You might want to pass over The Big Short in favor of, say, Creed if you want to watch something upbeat and motivational over the Christmas season. Also consider The Revenant. In fact, Krampus may offer you greater holiday happiness. The Big Short is undoubtedly McKay's most sophisticated and nuanced picture to date. It is humorous and sharp, if sometimes. However, you'll still feel a little down or a little furious after it, and you'll be left wondering why you're feeling that way in the first place.
The Big Short, which is based on the best-selling book by Moneyball author Michael Lewis, mostly sticks to the facts while changing a few names: for a while, Wall Street firms were marketing financial "products" that were actually collections of subpar home loans, numbering in the thousands. When eccentric analyst Michael Burry realized in 2005 that those loans were certain to default within a few years, he invented a product called the "credit default swap," an instrument that would "short" the housing market and essentially allow Burry and others to make outrageous sums of money even as that market - and then the global economy - came crashing down.
Don't worry if you're not sure you understand the text above; I wrote it and I'm not sure I understand what it means either. These financial "products" are purposefully made ambiguous to keep the truth about what they are from being completely exposed, at least to the public and maybe even some of the players involved, McKay takes care to underline in the script he co-wrote with Charles Randolph. Every now and then, McKay interrupts the action to have a famous person provide some context: Look at Margot Robbie relaxing in a Jacuzzi! Selena Gomez is shown here playing blackjack! Even if they don't always adequately explain things, it's a humorous (and eventually tiresome) approach to make a statement about how little anybody actually knows.
Except Burry, possibly. Mark Baum (Steve Carell), a skeptic hedge fund manager who has been decrying Wall Street tactics for years, finds himself almost helpless to stop his own company from sticking their noses into the trough created by Burry's "products," is led down the path of depravity by Christian Bale's off-center money manager and heavy metal fan. Baum is led down the path of depravity by Burry.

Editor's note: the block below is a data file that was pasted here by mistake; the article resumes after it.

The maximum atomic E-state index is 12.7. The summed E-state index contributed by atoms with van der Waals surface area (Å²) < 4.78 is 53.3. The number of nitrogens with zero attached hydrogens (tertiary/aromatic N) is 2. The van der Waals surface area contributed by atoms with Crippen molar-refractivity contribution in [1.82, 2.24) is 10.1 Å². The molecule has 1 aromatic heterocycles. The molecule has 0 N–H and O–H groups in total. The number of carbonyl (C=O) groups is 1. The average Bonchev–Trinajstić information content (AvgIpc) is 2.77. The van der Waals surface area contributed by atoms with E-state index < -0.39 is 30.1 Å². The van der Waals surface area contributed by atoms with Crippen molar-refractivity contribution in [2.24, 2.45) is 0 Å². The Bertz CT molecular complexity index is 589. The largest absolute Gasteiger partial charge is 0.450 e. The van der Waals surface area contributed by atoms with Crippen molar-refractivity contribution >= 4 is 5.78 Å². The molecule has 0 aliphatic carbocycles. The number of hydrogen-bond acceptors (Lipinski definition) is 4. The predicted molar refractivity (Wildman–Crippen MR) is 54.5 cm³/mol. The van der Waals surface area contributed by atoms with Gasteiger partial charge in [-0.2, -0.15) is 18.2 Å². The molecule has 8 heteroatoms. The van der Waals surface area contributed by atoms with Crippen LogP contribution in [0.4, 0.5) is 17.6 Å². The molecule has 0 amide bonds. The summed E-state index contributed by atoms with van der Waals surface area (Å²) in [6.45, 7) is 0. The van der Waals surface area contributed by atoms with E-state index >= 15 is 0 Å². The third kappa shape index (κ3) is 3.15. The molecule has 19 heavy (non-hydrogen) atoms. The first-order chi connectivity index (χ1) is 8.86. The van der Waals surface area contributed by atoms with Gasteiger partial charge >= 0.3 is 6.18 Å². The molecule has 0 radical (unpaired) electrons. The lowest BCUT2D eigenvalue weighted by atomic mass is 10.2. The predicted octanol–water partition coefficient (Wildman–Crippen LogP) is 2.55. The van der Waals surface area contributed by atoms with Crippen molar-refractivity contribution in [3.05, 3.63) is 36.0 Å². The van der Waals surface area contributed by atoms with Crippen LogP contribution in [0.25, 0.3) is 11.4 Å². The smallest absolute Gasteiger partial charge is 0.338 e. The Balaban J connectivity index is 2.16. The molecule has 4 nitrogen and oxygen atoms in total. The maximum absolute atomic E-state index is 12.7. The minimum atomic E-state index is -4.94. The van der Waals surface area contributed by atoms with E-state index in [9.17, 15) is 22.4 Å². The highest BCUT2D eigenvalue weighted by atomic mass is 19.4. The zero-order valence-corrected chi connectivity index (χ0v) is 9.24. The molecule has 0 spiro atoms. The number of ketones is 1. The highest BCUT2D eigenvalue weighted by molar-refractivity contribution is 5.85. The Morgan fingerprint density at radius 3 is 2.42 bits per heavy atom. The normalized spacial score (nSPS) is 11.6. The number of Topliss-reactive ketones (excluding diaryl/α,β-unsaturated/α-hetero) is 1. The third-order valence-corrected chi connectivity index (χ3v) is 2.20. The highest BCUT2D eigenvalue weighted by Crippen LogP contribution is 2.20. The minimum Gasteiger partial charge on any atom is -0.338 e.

All three performers do a good job; Bale's Burry is analytical and emotionally disconnected until late in the game when he realizes what he has done and you can sense the horror coming from him. Gosling plays a devil in a blue suit, while Carell plays a character who simultaneously loves and hates his job. Carell's character has possibly the most complicated character. A world-weary Brad Pitt returns to the game one final time to help two young brokers earn a place at the table in the third narrative, which is perhaps the least detailed of the five. However, his reasons are at best hazy.
Outside of movies like Talladega Nights and Anchorman, McKay has always had a social conscience in his work, and it's obvious that The Big Short is maybe more significant to him than anything else he's done. Congratulations to him for that as well as for convincing a studio to produce a film on the madness, irrationality, and greed that still characterize our banking industry today and make another crisis nearly seem imminent. But even while this is light years apart from the typically childish (though funny) antics of his prior movies, McKay can't quite make everything come together in this one.
First of all, he fails to solve the problem of explaining all this economic voodoo to those watching in a theater, and there are occasions when the spectator won't understand what the cast is saying. More crucially, by depicting the 2008 disaster as both an absurdist comedy and the tragedy it actually was, he wants to have his cake and eat it too (just like the men he's criticizing). When the movie veers into all-dark terrain during the third act, it lacks the seriousness and effect you would think the filmmaker truly meant it to have since the many plotlines and shifting tone never quite gel.
Sincerely, McKay deserves praise for tackling this subject matter, the significance of which cannot be overstated. He comically undersells his point by overcrowding this bustling motion picture with celebrity cameos, one-liners, blackouts, and other comedic devices.